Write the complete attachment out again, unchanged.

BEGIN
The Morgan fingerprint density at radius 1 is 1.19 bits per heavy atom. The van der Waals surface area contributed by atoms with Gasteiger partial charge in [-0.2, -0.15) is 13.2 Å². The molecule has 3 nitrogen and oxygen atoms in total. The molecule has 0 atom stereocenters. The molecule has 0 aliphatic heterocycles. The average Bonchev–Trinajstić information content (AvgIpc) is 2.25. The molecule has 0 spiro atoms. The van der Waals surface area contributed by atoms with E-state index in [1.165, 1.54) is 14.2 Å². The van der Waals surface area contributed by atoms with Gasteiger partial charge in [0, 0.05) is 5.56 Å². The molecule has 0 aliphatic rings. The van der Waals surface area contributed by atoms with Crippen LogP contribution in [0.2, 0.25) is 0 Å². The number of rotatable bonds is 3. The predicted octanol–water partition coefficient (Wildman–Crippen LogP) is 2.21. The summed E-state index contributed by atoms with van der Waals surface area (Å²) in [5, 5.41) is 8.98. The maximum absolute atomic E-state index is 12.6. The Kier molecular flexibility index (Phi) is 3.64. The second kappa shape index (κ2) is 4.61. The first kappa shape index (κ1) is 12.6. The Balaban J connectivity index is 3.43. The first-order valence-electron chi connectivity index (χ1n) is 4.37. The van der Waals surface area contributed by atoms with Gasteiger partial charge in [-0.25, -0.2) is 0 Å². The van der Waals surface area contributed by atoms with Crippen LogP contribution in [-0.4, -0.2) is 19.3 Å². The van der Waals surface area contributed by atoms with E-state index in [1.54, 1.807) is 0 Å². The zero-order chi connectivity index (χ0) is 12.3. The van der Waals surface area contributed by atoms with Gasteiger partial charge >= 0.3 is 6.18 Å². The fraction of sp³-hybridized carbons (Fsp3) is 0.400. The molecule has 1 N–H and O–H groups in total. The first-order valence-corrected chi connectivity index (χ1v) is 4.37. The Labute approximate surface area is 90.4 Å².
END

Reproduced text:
The Morgan fingerprint density at radius 1 is 1.19 bits per heavy atom. The van der Waals surface area contributed by atoms with Gasteiger partial charge in [-0.2, -0.15) is 13.2 Å². The molecule has 3 nitrogen and oxygen atoms in total. The molecule has 0 atom stereocenters. The molecule has 0 aliphatic heterocycles. The average Bonchev–Trinajstić information content (AvgIpc) is 2.25. The molecule has 0 spiro atoms. The van der Waals surface area contributed by atoms with E-state index in [1.165, 1.54) is 14.2 Å². The van der Waals surface area contributed by atoms with Gasteiger partial charge in [0, 0.05) is 5.56 Å². The molecule has 0 aliphatic rings. The van der Waals surface area contributed by atoms with Crippen LogP contribution in [0.2, 0.25) is 0 Å². The number of rotatable bonds is 3. The predicted octanol–water partition coefficient (Wildman–Crippen LogP) is 2.21. The summed E-state index contributed by atoms with van der Waals surface area (Å²) in [5, 5.41) is 8.98. The maximum absolute atomic E-state index is 12.6. The Kier molecular flexibility index (Phi) is 3.64. The second kappa shape index (κ2) is 4.61. The first kappa shape index (κ1) is 12.6. The Balaban J connectivity index is 3.43. The first-order valence-electron chi connectivity index (χ1n) is 4.37. The van der Waals surface area contributed by atoms with Gasteiger partial charge in [-0.25, -0.2) is 0 Å². The van der Waals surface area contributed by atoms with Crippen LogP contribution in [-0.4, -0.2) is 19.3 Å². The van der Waals surface area contributed by atoms with E-state index in [1.54, 1.807) is 0 Å². The zero-order chi connectivity index (χ0) is 12.3. The van der Waals surface area contributed by atoms with Gasteiger partial charge >= 0.3 is 6.18 Å². The fraction of sp³-hybridized carbons (Fsp3) is 0.400. The molecule has 1 N–H and O–H groups in total. The first-order valence-corrected chi connectivity index (χ1v) is 4.37. The Labute approximate surface area is 90.4 Å².